On Holy Saturday the Church identifies with Mary as she sat at the Lord's tomb, meditating on his suffering and death. The altar is left bare, and the sacrifice of the Mass is not celebrated during the day. It is a day of silence and waiting.
The Easter Vigil signifies Christ’s passage from death to new life. The Vigil begins in darkness and is enlightened by the Easter fire and the Paschal Candle. The Paschal candle represents Christ, the Light of the World and is lit with the new fire. The candle is blessed by the celebrant and the Exultet is sung. During the liturgy we recall God’s sparing of the Hebrews, renew our Baptismal promises and renounce sin. The Easter Vigil includes a blessing of water. Water is a sign of purification and baptism. In some Churches the Catechumens will be welcomed into the Church with the reception of the sacraments. We rejoice at Jesus’ resurrection from the darkness of the tomb.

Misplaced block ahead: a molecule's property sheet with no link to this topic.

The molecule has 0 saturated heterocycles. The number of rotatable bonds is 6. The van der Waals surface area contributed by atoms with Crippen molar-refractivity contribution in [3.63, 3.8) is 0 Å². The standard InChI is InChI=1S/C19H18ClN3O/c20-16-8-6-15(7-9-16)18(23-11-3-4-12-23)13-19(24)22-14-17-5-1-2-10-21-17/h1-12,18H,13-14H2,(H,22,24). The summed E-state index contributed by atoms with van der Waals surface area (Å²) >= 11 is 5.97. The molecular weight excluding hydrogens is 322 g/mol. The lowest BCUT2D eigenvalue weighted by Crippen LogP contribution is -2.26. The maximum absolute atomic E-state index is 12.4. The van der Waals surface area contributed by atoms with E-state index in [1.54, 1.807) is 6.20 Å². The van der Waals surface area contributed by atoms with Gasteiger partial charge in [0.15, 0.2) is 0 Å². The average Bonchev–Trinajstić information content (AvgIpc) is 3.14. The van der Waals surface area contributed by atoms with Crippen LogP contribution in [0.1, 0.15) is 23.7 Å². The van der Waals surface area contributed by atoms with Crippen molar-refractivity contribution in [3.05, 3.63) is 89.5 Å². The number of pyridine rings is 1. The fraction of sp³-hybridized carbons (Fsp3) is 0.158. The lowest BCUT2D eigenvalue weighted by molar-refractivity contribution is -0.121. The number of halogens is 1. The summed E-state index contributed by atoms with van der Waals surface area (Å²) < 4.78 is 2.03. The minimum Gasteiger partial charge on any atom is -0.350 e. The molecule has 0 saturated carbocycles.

Only after the solemn vigil during the night, held in anticipation of the resurrection, does the Easter celebration begin, with a spirit of joy that overflows into the following period of fifty days.
Resurrexit sicut dixit, Alleluia!
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He is risen as He said, Alleluia!